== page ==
Skeptical about whether there truly is a business case for diversity programs? Enter into a conversation with the folks over at The Boston Consulting Group, and you’ll doubt no more.

The data-centric consulting firm, which was rated by Fairygodboss’ users as the Best Company for Women in 2017, is passionate about using its numbers savvy to research topics related to gender equality. And on Thursday (Nov. 2) at the inaugural Fairygodboss summit, “Galvanize,” BCG chose to shed some added light on the value of diversity programs.

Right off the bat, the BCG team — Michelle Russell, Senior Partner & Managing Director; Lissa Filose, Principal and North America Diversity & Inclusion leader; and Katie Abouzahr, Principal and BCG Fellow — dove into the stats. And their research did not disappoint.

According to BCG’s research, if Fortune 500 companies have at least three female executives, they will see a 53% increase in return on equity. Companies with three female executives also see a 42% increase in sales. And when company leadership roles are made up of at least 30% women, a 6% increase in profit margins is also found.

So, based on these numbers alone, it just makes sense to hire more women.

They also very quickly dispelled myths about ambition that often cling to women, especially once they start families. In fact, in their research, the BCG team found that women are just as ambitious as their male counterparts at nearly every stage of their careers, and that having a child or starting a family has absolutely no impact on their ambition. Take that, stereotypes!

Given that women do, indeed, maintain equal ambition to men and lead to a greater profit, it should be common sense that companies choose to first hire women and then continue promoting them throughout their careers. Right?

Unfortunately, this isn’t necessarily the case.

"Women aren’t shattering the glass ceiling,” Russell said. “They’re getting in the door — they’re just not staying and not advancing in their careers.”

“We’re spending millions on [diversity] intervention and ERGs, but is the needle moving?” she said.

The group then moved to a study they conducted about the ineffectuality of diversity programs across the United States, showing the discrepancies in the wage gap depending on whether or not a company was running a working diversity program. The survey included 3,500 participants — and the results were quite glaring.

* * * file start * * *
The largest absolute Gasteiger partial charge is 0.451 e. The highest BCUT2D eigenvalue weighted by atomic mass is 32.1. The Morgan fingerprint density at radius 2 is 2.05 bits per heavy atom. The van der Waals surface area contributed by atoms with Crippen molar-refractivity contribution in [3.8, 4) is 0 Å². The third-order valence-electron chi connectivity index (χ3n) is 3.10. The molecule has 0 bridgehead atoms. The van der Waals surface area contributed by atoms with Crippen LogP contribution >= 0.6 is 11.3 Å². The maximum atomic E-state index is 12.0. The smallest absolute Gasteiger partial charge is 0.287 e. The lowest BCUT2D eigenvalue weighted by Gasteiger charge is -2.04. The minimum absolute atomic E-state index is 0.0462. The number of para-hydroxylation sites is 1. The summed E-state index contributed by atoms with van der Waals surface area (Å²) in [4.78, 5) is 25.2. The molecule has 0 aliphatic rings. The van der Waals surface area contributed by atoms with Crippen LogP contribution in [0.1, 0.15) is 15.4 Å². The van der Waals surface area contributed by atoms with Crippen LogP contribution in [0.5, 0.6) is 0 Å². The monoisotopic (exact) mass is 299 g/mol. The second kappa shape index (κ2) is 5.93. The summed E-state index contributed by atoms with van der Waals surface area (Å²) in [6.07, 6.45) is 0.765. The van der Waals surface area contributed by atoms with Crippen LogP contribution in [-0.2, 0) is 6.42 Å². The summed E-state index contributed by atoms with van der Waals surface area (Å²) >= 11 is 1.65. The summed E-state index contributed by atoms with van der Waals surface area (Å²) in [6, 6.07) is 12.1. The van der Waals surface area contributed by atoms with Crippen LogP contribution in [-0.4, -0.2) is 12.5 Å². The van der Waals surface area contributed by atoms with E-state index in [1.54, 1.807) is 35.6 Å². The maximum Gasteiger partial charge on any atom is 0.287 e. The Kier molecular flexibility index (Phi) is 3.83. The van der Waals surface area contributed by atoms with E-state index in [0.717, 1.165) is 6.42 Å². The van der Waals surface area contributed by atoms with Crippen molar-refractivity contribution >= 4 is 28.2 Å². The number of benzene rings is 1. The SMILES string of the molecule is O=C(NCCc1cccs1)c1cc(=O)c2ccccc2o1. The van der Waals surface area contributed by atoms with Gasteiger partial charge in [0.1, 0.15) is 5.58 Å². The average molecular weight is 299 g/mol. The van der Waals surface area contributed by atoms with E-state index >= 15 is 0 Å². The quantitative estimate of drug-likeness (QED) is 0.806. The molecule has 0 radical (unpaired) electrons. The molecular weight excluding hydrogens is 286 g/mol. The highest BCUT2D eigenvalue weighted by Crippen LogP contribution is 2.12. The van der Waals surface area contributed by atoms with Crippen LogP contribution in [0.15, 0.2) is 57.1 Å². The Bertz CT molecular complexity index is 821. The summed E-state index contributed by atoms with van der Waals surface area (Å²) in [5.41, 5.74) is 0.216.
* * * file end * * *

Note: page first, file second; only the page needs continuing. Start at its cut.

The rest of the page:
According to their research, 91% of the women surveyed said that their company did have a diversity program or training in place. That was good news, until they got to the answers for their next question. Only 27% of these women said that they personally benefited from these programs.

It was also extremely telling that the companies with working diversity programs had a wage gap of 2%, while those whose diversity training effectiveness ranked toward the bottom had wage gaps in the double digits.

So, what’s the point in having a diversity program if such a small percentage of the workforce is actually benefiting? That’s where changing tactics, and turning to the budget, comes in. Because there are obviously some underlying discrepancies creating this divide.

One major discrepancy is that men and women seem to see different obstacles when it comes to the workplace. For women, these obstacles are seen as advancement, retention, movement into leadership roles, and company culture. For men, the main obstacle they perceived was recruitment — which was considered the smallest obstacle by women themselves.

“When companies invest in company culture, (these) gender diversity gaps are much smaller,” Katie Abouzahr explained.

That’s why a key portion of diversity training should come down to gender diversity initiatives — educating employees and giving them the discussions they want to have, the BCG team explained. The group also found that all employees, both men and women, under 40 all consider flexible work a motivating factor, meaning that companies should start looking for these points of interest and working with them.

Finally, they found that when men were championing gender diversity, 97% said their diversity programs saw progress. When they remain outside the conversation and don’t make diversity a priority, however, only 39% see progress. That’s why it’s important that men and women at all levels get involved and make changing the workforce a necessity, Russell explained.

“When you have the kind of mentor program where you’re assigning people, that’s where we find it doesn’t make a difference; formalized programs aren’t as helpful as sponsorship and advocacy programs," she said. “The world is moving, and moving relatively quickly, so we have to find a way to move along with it."

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This article originally appeared on Fairygodboss